The moment is now

By Mary Green, from the Silence in the Cathedral Group - 27 September 2020
Norwich Cathedral (c) Bill Smith

The moment is now. How many times have we heard this phrase. Re-orientated in lockdown by low air pollution, less cars and more walking, we have all tasted something of what the earth and our lives as custodians of it, could be. We want a new normal. So does the Earth. Additionally, as Christians, we have had to find ways in these challenging and lonely times, to seek worship, connection, even communion  with God in ways that are less familiar. For many of us, irrespective of our faith or our beliefs, silence has become more relevant and more practiced in the stillness of our homes, gardens and countryside.

I have heard people say that they quite enjoyed lockdown, compared to what we have now. They found a routine, took exercise and accepted that for a period of time everyone had to do something that was exactly the same. Whilst we know that for some it was harrowing, intense, frightening and a tormenting downhill rollercoaster, it was believed that if each person behaved with a sense of personal responsibility towards the pandemic and towards those in their care during the lockdown period, we could together beat the virus, and at the time, we did.

Driving past Norwich Airport and seeing the fleet of aeroplanes that have been grounded there since March, it dawned on me why this present period, since coming out of lockdown, feels so much more difficult. Aeroplanes represent excitement, risk, adventure, opportunity, re-uniting, new beginnings, new horizons, professional expansion or even ’the world’s my oyster’. They help us, independently, to push our boundaries, reach our potential, spread our wings. But all of that dimension of our lives is on hold - indefinitely. Those planes metaphorically represent us and no one knows what the future holds either for us or for them. In truth, it could be that some of those playfully independent days are over or at least a long way off, and together, we need to find a way, like we did in the silence of lockdown, to wait in the silence, prayerfully, intentionally and in the words of President Obama: Daring to Hope.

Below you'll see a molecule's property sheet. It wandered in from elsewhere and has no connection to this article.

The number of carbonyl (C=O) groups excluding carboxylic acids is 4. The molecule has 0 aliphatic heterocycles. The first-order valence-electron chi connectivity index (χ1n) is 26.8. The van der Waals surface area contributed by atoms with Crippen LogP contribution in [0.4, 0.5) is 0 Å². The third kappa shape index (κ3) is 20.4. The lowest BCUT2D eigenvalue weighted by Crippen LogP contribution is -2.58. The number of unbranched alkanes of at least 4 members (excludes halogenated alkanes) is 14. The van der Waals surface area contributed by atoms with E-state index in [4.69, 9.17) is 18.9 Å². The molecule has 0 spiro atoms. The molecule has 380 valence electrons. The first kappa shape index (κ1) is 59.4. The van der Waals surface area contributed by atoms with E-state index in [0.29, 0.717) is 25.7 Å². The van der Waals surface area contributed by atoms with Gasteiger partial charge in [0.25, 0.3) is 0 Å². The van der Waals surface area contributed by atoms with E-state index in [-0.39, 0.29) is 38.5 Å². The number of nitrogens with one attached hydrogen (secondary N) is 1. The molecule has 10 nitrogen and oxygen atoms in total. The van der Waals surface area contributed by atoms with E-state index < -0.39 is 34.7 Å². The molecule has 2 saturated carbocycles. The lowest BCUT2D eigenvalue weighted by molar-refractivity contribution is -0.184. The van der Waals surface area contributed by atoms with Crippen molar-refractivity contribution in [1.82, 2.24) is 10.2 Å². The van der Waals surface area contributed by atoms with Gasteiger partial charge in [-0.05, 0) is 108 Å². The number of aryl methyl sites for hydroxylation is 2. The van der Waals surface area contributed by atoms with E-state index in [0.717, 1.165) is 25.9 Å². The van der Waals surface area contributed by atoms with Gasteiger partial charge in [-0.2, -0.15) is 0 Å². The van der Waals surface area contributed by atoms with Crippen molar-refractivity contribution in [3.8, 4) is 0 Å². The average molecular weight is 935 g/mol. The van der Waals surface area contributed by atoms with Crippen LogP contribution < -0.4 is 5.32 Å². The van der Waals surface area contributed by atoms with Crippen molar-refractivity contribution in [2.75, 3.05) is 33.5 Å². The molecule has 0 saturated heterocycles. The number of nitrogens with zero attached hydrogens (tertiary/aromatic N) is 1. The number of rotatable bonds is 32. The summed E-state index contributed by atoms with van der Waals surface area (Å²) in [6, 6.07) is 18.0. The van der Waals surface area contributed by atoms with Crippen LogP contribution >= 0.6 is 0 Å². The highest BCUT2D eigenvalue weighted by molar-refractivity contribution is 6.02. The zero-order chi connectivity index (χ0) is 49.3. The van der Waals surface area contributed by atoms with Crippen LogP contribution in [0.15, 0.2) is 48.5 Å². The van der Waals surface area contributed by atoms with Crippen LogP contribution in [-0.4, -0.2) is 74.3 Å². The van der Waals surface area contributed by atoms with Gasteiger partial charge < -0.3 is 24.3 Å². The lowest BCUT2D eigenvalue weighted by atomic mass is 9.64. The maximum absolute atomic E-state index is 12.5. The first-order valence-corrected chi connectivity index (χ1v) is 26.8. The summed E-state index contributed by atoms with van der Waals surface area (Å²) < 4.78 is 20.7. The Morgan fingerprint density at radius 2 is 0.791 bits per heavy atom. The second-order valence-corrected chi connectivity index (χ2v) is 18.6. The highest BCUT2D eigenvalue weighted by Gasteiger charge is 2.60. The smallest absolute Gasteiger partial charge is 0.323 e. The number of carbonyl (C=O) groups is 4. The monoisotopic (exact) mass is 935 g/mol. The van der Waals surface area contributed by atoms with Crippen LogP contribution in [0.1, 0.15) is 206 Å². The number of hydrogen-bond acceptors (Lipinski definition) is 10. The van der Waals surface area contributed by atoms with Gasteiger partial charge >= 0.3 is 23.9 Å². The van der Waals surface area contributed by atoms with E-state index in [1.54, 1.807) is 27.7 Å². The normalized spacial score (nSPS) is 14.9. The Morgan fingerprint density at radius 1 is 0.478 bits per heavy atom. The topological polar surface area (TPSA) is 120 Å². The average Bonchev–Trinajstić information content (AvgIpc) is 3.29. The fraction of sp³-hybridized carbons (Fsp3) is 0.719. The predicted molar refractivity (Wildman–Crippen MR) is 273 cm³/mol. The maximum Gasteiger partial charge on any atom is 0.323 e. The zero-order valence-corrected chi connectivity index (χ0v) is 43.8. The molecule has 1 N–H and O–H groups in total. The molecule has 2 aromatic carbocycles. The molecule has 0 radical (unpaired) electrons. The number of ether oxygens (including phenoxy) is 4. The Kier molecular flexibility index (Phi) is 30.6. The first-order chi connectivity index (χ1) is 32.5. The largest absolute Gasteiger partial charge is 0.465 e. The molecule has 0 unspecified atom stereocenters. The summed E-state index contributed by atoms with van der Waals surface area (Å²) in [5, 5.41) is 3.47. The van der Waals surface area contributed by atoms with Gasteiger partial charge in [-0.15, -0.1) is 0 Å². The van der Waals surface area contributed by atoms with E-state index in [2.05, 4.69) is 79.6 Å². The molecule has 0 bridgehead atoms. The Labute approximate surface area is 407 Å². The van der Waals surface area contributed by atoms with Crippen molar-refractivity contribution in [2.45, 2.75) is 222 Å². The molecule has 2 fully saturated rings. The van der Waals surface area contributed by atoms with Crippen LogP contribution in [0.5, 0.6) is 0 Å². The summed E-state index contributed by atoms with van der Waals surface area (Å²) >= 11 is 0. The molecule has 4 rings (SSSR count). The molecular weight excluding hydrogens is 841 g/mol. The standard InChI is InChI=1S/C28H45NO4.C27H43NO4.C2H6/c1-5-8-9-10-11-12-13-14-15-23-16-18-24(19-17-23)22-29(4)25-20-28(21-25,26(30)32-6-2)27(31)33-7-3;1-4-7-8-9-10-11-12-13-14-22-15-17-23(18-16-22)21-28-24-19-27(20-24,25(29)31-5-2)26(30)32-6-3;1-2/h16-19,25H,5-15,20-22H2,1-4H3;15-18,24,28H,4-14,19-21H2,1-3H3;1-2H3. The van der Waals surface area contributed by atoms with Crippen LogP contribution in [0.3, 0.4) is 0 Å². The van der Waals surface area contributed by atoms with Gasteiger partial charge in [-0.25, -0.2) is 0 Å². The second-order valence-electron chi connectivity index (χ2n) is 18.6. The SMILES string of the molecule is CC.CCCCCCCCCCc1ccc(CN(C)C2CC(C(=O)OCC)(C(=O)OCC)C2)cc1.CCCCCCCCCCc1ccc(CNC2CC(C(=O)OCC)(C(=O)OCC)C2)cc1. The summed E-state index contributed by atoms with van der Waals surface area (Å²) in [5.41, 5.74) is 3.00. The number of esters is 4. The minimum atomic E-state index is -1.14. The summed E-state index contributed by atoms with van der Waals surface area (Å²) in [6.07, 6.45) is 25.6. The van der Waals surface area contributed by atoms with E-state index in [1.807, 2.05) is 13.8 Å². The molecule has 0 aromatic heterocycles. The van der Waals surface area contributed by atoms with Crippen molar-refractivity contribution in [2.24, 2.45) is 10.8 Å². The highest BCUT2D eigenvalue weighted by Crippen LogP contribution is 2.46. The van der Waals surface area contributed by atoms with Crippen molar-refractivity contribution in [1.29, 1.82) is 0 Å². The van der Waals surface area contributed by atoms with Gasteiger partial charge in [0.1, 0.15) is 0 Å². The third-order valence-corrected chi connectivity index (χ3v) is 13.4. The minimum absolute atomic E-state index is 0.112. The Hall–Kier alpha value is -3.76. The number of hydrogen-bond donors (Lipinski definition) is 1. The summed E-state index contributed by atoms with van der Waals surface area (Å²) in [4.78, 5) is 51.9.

Nurturing our understanding and use of silence has never felt so relevant, so important or so inclusive as it does now. For over twelve years, Silence in the Cathedral has united spiritual people in the silence of this beautiful sacred place as the seasons of the year pass within the rhythm of the universe. In some ways it replicates the lockdown. Just for an hour, the silence represents a lockdown of voices, doctrines, opinions and  projections, and through that, through our personal spiritual responsibility, we are all in something together. The moment is now.

Jenna is playing the gongs at the beginning and end of the silence  If you have not heard this sound before in the Cathedral, it is phenomenal. It literally takes the heart and soul to the universe, to the mystery, to the unknown. Prayer, for me, has never felt so connected.

Silence in the Cathedral will take place at the Norwich Cathedral on Monday September 28 at 7pm.

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